“You need not worry, Lady Rhea,” said Byleth. “I assure you that they are all in good hands.”
After Rhea dismissed her, Byleth went straight to her office and closed the door, leaving a “Do Not Disturb” sign on the doorknob for everyone except Jeralt to follow. Sitting down at her desk, the professor took a deep breath and closed her eyes, resting her head in her hands and her elbows on the folder containing her lesson plans for the month.
Sleeping on the job again?
Byleth’s daydream was interrupted when a young girl with long, wavy green hair, probably no older than a teenager, appeared before her. “Sothis?!” she cried. “What are you doing? And why can I still see my office? It’s usually a lot darker when we meet like this.”
I’m merely acting surprised that you’re still surprised by my presence. I am a part of you, after all, whether you like it or not. Everything you see, I also see. Everything you hear, I also hear.
“For the record, I wasn’t sleeping. I came here to gather my thoughts. So much has happened since I came back to the monastery. The bandits at Zanado, Lonato’s rebellion, the Holy Mausoleum raid, Flayn’s abduction… Now Lady Rhea wants me to deal with the aftermath of some monsters that attacked the town recently.”
Indeed. These last several months have been eventful…not just for you, but for me, as well. Tell me…what do you think all of those events have in common?
Sothis attempted to lay her hands on Byleth’s desk, but they passed right through without disturbing any of the papers lying on it. Byleth didn’t flinch, for she saw Sothis realize her error and pull her arms back out without a scratch mark on them.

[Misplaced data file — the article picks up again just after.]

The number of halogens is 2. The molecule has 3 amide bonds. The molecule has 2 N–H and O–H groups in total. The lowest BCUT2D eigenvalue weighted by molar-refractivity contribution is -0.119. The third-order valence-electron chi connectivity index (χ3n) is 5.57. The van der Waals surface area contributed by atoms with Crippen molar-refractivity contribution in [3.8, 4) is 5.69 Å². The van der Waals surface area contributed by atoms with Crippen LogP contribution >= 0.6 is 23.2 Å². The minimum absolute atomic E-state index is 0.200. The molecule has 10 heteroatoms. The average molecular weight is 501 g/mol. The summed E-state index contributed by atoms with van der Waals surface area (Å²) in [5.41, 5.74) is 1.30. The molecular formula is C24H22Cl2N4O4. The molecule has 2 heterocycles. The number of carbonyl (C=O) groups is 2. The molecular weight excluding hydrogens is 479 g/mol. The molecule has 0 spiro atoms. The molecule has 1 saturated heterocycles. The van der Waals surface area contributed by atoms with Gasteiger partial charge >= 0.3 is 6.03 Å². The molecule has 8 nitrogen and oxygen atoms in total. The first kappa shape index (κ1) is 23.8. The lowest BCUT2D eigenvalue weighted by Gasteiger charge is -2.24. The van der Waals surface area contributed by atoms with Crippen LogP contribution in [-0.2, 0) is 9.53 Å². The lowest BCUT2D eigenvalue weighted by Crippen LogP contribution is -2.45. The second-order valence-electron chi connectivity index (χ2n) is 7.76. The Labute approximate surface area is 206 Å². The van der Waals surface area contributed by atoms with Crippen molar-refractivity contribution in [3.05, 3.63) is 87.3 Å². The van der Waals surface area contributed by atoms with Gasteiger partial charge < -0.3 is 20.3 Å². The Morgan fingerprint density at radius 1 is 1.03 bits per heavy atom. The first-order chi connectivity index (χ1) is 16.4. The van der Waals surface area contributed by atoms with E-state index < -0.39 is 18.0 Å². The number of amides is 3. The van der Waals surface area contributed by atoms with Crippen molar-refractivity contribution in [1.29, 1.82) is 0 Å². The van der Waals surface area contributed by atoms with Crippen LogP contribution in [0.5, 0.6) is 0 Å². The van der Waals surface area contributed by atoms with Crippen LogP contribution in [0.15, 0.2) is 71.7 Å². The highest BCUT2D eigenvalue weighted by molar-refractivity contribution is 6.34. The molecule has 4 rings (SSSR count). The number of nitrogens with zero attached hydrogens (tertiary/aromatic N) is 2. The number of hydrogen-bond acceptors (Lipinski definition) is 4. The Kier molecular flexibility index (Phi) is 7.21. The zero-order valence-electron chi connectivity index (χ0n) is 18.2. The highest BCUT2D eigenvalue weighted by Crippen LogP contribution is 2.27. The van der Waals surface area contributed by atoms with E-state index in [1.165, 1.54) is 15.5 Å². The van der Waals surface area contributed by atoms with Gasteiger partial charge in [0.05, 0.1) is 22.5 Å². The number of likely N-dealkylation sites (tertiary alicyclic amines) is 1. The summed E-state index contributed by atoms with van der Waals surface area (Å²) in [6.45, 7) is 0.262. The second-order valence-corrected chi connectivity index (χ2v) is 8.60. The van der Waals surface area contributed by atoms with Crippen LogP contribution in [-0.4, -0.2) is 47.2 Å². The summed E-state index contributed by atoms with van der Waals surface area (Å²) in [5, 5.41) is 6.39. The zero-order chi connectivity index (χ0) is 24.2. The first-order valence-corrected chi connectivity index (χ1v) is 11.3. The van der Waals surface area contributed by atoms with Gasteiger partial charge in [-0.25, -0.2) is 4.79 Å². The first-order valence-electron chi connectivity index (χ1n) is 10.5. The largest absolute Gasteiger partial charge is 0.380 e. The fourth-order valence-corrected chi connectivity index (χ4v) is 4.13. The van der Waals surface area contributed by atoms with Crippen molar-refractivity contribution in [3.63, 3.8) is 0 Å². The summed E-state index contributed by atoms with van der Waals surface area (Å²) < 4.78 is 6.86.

“All of them have targeted something connected to the Church of Seiros,” said Byleth.
Correct! It also raises the question of why there appear to be so many disparate groups attacking the Church.
“It would be a whole lot easier if we could just find one person responsible, kill them, and make all of these problems go away.”
Reality is never so simple.
Byleth sighed again. “I know.”
All you can do for now is focus on the mission at hand. The rest will come in time, provided you still have the conviction to seek those answers.
She peeked through a gap in her fingers to see Sothis floating above her desk, looking down on her while sitting on an invisible chair or throne. Shaking her head and blinking her eyes did nothing to make the ghostly image go away.
She wasn’t dreaming.
Sothis was sitting in her office, lounging about as if she owned the place.
“I hoped I would be used to seeing things like this by now,” Byleth mumbled, forgetting that Sothis was still listening to her.
Later that afternoon, Monica had gone back to the dining hall to help out with cooking. The chefs allowed her to try making some simple soups and stews. Standing over the hot stove for a long time made Monica uncomfortable, but she thought it was worth it because she got to take some of the beef stew with her for free.
Not long after she had finished eating, Monica almost bumped into Dorothea on her way back to her room. “Oh! Sorry, Dorothea!” she said. “I’ll be more careful next time.”